The Germans captured hundreds of torpedoes from the French. They simply didn't take it necessary to develop a torpedo bomber aircraft. He 115 was by and large acceptable for this role, but the torpedo bombing was still in testing phase and the production of He 115 lagged.

As for the medium bombers, tinkering with them will hardly result any aircraft variants that might outrange the coastal command's fighters. If you strip all of the defensive armament, extra armour and pack them full of fuel, they'd be easy preys of twin engined fighters.
"Everything remained theory and hypothesis. On paper, in his plans, in his head, he juggled with Geschwaders and Divisions, while in reality there were really only makeshift squadrons at his disposal."

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Re: German strategic bombers

Post by Carl Schwamberger » 31 Dec 2022 16:52

Peter89 wrote:
24 Dec 2022 19:23
...As for the medium bombers, tinkering with them will hardly result any aircraft variants that might outrange the coastal command's fighters. If you strip all of the defensive armament, extra armour and pack them full of fuel, they'd be easy preys of twin engined fighters.
Which of Coastal Commands fighters are you looking at? Also is it really necessary to strip all the defense armament from the Ju88 or He111 to attack convoys on the Western or Eastern approaches?

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T. A. Gardner
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Re: German strategic bombers

Post by T. A. Gardner » 31 Dec 2022 20:12

Peter89 wrote:
24 Dec 2022 14:13

This bit is certainly not true. The increase of production out of thin air is certainly not possible, but there is no reason why the Junkers can't build 1 Ju 90 instead of 3-4 Ju 52s or Ju 88s.
This is only partially true. To build a Ju 90 or 290 you need a set of jigs and tooling to do it. For each additional one being manufactured concurrently, you need another set. Since the ratio of complexity in aircraft is exponential, not linear, each Ju 90 / 290 will replace somewhere between 4 and 6 of the smaller aircraft on the assembly line.

In order to have enough to supply and keep say a single squadron of 12 flying, you'll need about 1 new plane every three days coming off the assembly line. Then there's the fuel issue I brought up before. Flying one long-range mission in a Ju 290 consumes roughly the fuel needed for a squadron of Me 109 to fly one sortie.

This is why doing the Ju 88H makes sense. This modification is simple to achieve. You stretch the fuselage some and insert larger / more fuel tanks. The plane might consume double the fuel of a Ju 88A per sortie, but that's nowhere near what the Ju 290 is needing. You get the range, and the plane can carry a useful load of ordinance for attacking ships. The interchangeability with other Ju 88's simplifies maintenance too.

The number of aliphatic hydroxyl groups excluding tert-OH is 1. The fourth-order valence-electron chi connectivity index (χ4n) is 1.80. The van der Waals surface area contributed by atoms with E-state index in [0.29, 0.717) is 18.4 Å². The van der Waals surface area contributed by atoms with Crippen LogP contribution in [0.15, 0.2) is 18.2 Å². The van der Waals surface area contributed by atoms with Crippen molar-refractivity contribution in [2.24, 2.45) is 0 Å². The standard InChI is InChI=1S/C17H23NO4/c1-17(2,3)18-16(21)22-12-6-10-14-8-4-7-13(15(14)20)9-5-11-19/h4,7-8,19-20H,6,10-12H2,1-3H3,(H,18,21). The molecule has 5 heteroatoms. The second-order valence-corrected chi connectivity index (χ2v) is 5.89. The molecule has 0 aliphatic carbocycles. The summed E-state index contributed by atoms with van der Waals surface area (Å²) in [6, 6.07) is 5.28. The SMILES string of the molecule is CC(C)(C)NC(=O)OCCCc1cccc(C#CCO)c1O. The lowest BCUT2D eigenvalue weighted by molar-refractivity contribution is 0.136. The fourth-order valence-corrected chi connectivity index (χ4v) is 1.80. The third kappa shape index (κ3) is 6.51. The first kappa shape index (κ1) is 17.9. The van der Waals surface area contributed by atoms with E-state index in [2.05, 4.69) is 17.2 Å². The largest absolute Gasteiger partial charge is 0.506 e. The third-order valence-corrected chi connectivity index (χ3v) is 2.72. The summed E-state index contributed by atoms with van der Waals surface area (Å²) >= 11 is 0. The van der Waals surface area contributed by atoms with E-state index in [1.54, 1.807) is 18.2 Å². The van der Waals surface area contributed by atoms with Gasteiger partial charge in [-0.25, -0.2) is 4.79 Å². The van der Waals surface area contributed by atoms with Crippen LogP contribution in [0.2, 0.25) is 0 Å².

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Re: German strategic bombers

Post by paulrward » 31 Dec 2022 22:15

Hello All ;

Mr. T.A. Gardner posted :
This is only partially true. To build a Ju 90 or 290 you need a set of jigs and
tooling to do it. For each additional one being manufactured concurrently, you need
another set. Since the ratio of complexity in aircraft is exponential, not linear, each
Ju 90 / 290 will replace somewhere between 4 and 6 of the smaller aircraft on the
assembly line.
Mr. Gardiner, perhaps some Engineering Help would prove of some value.

What you could do is take the Ju 88 H-1 design, and stretch the wings in the same way
that Junkers would stretch the wings in their wartime designs, and add two more engines.

Like So :
Ju 488 H1.jpg

This would allow an even greater fuel load, and could utilize many of the existing jigs
and fixtures used in the Ju 88 production line. No new technology or materials needed, simply
a ' Stretch ' of the existing design, in exactly the same way that Douglas stretched the DC-8
and DC-9, and Lockheed stretched the C-141 Starlifter.

The engineering wouldn't be difficult. You use the existing fuselage and wings, and simply bolt
the Ju88 H-1 wings to a newly designed two engine center section. This would allow you to
further increase the fuel capacity by using the inboard wing sections as fuel tanks, and also
to add even greater fuel to the fuselage tanks due to the increased power and wing area
available for take off.

Operationally, you would use all four engines for take off and climb, and then, at cruise altitude,
you would throttle back or even possibly shut down the outboard engines, and run at a lower